The College’s library has unveiled the new Web site which has been “heavily influenced by students,” according to Jacqui Dacosta, the information literacy librarian at the College.
The Web site was designed by Matthew Winkel, the College’s Web designer, with the help of the library Web committee over a period of about 10 months. The site, which is more user-friendly and designed to look like the College homepage, is completely finished, according to Dacosta.
“(Winkel) and the library Web committee were thinking, ‘Well, we had this Web site for four or five years and it hasn’t been doing what we wanted,'” Dacosta said. “We started the project probably in November. We knew that we wanted student feedback.”
After researching other libraries’ Web sites, a survey was sent out to students to get an impression of the likes and dislikes of the previous library site. This feedback influenced the prototypes of the new site, which were demonstrated at focus groups with students over the summer. The next stage included students performing tasks on the prototypes and navigating through them.
“The site is prototype 22 or an even higher number,” Dacosta said. “It seemed like an endless time.”
Faculty and staff were able to attend workshops and give their opinions as well, which were generally positive, according to Dacosta.
“We’ll still spot things that make us go, ‘oh, why didn’t we spot that before?'” Dacosta said.
The new site, which is accessible through the College’s home page and at tcnj.edu/~library, is designed to reflect the College’s current site design. There are three main columns with the left column remaining consistent throughout the various links. One of the main changes to the library home page is the inclusion of a search box.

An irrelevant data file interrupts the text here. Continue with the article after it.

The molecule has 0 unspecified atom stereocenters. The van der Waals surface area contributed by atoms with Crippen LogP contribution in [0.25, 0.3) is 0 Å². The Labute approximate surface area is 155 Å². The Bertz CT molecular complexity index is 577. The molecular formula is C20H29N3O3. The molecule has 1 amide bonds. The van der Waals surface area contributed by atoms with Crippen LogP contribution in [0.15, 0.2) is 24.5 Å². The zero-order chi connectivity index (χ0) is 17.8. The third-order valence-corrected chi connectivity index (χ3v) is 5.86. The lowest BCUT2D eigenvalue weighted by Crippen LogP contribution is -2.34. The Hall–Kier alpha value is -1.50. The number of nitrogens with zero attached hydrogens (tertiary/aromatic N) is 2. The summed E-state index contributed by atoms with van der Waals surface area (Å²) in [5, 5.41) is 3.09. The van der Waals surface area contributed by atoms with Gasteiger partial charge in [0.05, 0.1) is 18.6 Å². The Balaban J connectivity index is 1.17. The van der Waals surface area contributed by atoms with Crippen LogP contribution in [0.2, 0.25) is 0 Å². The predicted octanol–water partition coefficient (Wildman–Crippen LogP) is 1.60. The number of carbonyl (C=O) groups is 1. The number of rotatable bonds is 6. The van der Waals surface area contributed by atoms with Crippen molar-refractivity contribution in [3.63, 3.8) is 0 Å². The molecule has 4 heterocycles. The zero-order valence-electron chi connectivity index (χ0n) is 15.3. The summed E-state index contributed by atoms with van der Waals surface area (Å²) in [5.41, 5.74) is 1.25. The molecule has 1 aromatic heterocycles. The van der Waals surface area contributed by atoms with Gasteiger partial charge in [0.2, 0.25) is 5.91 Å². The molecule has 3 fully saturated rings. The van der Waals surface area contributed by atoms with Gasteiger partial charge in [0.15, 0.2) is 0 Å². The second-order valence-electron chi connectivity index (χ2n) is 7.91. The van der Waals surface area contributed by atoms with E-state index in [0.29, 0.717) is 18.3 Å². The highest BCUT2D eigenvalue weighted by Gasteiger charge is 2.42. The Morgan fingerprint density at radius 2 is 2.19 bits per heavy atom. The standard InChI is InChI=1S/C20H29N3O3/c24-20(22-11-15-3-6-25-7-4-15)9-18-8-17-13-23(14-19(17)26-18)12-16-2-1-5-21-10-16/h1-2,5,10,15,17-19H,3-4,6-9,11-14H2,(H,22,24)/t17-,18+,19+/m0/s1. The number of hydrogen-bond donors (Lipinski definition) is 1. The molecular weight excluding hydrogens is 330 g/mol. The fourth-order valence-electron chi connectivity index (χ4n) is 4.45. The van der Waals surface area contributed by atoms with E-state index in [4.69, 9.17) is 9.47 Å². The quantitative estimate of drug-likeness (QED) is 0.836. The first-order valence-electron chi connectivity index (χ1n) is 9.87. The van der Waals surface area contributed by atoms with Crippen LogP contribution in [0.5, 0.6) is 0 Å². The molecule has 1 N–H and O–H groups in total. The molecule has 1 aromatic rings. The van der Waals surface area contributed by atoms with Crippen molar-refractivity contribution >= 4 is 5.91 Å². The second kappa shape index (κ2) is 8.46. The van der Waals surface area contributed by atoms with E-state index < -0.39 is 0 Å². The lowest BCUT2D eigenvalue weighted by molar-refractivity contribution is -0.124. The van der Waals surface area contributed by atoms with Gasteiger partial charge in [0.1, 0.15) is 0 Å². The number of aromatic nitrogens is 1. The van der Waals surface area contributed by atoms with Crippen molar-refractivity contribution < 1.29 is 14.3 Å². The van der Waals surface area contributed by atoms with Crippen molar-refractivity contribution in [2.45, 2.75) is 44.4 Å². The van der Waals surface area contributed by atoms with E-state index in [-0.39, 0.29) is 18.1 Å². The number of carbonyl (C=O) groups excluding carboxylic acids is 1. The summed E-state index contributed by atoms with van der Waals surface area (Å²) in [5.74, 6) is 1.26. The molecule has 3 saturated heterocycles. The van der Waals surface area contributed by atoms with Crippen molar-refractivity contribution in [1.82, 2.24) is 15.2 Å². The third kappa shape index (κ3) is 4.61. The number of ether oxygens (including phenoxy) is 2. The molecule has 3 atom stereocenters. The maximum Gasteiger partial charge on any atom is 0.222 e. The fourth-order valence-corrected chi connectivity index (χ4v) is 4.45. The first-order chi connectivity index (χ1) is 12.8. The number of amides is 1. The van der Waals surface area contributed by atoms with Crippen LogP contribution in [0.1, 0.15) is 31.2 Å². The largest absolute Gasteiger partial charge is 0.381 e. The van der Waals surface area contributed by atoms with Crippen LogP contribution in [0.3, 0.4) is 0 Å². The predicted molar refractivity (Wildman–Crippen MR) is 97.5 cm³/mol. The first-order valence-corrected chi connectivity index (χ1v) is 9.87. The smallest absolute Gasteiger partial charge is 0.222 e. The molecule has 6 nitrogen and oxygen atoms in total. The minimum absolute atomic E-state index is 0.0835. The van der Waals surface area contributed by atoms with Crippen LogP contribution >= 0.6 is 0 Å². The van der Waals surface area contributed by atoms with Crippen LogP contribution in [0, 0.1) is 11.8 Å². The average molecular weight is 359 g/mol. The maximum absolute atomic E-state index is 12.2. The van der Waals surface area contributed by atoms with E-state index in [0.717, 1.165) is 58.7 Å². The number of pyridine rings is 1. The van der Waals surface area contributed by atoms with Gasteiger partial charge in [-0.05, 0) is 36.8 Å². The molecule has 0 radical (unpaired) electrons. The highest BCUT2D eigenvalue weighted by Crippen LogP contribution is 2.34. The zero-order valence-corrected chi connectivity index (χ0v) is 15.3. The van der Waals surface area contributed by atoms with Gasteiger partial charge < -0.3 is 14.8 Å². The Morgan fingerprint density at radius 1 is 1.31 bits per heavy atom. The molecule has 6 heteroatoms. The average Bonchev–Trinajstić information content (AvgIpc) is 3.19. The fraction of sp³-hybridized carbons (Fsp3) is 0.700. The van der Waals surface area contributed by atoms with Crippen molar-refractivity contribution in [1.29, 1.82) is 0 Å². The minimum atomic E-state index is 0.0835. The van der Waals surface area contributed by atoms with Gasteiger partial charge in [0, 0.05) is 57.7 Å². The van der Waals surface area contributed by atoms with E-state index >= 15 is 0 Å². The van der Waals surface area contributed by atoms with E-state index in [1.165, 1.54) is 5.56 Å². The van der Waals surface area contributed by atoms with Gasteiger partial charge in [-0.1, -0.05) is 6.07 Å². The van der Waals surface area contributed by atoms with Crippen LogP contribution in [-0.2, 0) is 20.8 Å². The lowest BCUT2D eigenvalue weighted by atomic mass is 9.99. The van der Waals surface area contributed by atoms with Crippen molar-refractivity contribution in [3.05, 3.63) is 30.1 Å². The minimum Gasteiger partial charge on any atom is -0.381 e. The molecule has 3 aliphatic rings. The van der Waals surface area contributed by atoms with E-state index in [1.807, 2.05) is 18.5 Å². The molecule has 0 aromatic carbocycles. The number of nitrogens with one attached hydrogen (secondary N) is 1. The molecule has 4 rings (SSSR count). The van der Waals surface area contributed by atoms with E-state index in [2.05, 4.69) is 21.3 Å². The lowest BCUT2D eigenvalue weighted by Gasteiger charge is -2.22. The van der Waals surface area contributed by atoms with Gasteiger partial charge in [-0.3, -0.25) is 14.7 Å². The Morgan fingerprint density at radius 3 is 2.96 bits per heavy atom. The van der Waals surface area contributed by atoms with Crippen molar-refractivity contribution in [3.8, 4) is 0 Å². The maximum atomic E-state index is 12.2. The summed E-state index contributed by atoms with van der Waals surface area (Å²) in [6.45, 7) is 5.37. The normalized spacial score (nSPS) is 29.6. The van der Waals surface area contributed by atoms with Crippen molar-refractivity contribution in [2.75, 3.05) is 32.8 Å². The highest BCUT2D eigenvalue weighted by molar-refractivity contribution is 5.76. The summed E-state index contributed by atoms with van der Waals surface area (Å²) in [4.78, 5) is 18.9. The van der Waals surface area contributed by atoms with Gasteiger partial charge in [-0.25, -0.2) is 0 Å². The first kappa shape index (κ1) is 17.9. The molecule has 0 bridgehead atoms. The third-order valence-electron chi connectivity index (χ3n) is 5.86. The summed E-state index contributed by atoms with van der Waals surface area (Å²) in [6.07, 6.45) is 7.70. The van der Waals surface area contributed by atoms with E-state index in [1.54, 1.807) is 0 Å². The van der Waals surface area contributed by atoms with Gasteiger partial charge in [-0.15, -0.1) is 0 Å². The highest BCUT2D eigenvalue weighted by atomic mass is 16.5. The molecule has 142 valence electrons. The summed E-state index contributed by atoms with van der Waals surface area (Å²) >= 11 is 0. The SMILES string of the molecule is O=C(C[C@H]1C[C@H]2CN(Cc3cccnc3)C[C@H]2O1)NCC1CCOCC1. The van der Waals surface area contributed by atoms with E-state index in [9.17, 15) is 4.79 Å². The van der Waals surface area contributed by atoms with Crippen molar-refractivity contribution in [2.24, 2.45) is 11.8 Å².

“We never had one before,” Dacosta said, “but Google has one and people are very familiar with researching this way.”
Though the search box is currently only for books, films and music, it is possible that in the future it will also include articles.
Instead, the library home page has a link to search for articles, which includes a database of subject areas such as anthropology and modern languages. By clicking one of the subject areas one is given recommended databases for that subject and information on the librarian who oversees that particular subject. It also has links to popular article search engines such as EBSCOhost and Google Scholar.
“I think it’s very helpful,” Kerline Sulpha, junior psychology major, said. “I guess it’s just more helpful to find articles, which is what I use it for the most. Especially for electronic articles, it’s easier.”
Access to personal library accounts is also included directly on the home page, along with floor plans of the library and exact locations of materials.
Though the workshops on the new site ended last week, there could be more if there is a high demand for them, Dacosta said.
“The life span of the site will probably be three to four years,” Dacosta said. “You can’t predict what’ll happen in the future.”